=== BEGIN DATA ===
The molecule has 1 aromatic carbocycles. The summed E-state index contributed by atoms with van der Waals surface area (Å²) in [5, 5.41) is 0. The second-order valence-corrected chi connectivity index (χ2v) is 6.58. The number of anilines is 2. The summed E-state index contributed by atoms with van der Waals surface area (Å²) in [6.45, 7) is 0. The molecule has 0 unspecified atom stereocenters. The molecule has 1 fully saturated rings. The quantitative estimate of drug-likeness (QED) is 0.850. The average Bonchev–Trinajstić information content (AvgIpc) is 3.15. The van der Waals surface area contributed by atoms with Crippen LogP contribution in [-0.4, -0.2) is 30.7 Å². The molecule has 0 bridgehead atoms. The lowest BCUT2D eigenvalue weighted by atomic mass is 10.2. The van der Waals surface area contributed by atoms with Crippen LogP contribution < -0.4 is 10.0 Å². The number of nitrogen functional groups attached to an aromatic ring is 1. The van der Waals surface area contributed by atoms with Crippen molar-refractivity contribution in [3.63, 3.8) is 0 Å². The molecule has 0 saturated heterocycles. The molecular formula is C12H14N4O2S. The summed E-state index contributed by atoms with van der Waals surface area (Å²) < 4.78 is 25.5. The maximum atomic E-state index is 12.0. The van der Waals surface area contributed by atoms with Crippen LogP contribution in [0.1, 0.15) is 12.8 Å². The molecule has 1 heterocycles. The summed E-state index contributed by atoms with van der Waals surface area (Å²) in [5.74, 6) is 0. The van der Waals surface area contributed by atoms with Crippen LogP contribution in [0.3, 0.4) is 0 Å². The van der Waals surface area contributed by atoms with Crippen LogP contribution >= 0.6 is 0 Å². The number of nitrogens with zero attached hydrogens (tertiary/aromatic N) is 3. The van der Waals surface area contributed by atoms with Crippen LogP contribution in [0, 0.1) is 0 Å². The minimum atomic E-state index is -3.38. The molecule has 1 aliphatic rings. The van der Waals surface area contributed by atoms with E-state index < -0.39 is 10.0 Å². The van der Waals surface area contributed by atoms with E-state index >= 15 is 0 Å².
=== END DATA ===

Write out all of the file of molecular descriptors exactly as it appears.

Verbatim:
The molecule has 1 aromatic carbocycles. The summed E-state index contributed by atoms with van der Waals surface area (Å²) in [5, 5.41) is 0. The second-order valence-corrected chi connectivity index (χ2v) is 6.58. The number of anilines is 2. The summed E-state index contributed by atoms with van der Waals surface area (Å²) in [6.45, 7) is 0. The molecule has 0 unspecified atom stereocenters. The molecule has 1 fully saturated rings. The quantitative estimate of drug-likeness (QED) is 0.850. The average Bonchev–Trinajstić information content (AvgIpc) is 3.15. The van der Waals surface area contributed by atoms with Crippen LogP contribution in [-0.4, -0.2) is 30.7 Å². The molecule has 0 bridgehead atoms. The lowest BCUT2D eigenvalue weighted by atomic mass is 10.2. The van der Waals surface area contributed by atoms with Crippen LogP contribution < -0.4 is 10.0 Å². The number of nitrogen functional groups attached to an aromatic ring is 1. The van der Waals surface area contributed by atoms with Crippen molar-refractivity contribution in [3.63, 3.8) is 0 Å². The molecule has 0 saturated heterocycles. The molecular formula is C12H14N4O2S. The summed E-state index contributed by atoms with van der Waals surface area (Å²) < 4.78 is 25.5. The maximum atomic E-state index is 12.0. The van der Waals surface area contributed by atoms with Crippen LogP contribution in [0.1, 0.15) is 12.8 Å². The molecule has 1 heterocycles. The summed E-state index contributed by atoms with van der Waals surface area (Å²) in [5.74, 6) is 0. The van der Waals surface area contributed by atoms with Crippen LogP contribution in [0.3, 0.4) is 0 Å². The van der Waals surface area contributed by atoms with Crippen LogP contribution >= 0.6 is 0 Å². The number of nitrogens with zero attached hydrogens (tertiary/aromatic N) is 3. The van der Waals surface area contributed by atoms with Crippen LogP contribution in [0, 0.1) is 0 Å². The minimum atomic E-state index is -3.38. The molecule has 1 aliphatic rings. The van der Waals surface area contributed by atoms with E-state index < -0.39 is 10.0 Å². The van der Waals surface area contributed by atoms with E-state index >= 15 is 0 Å².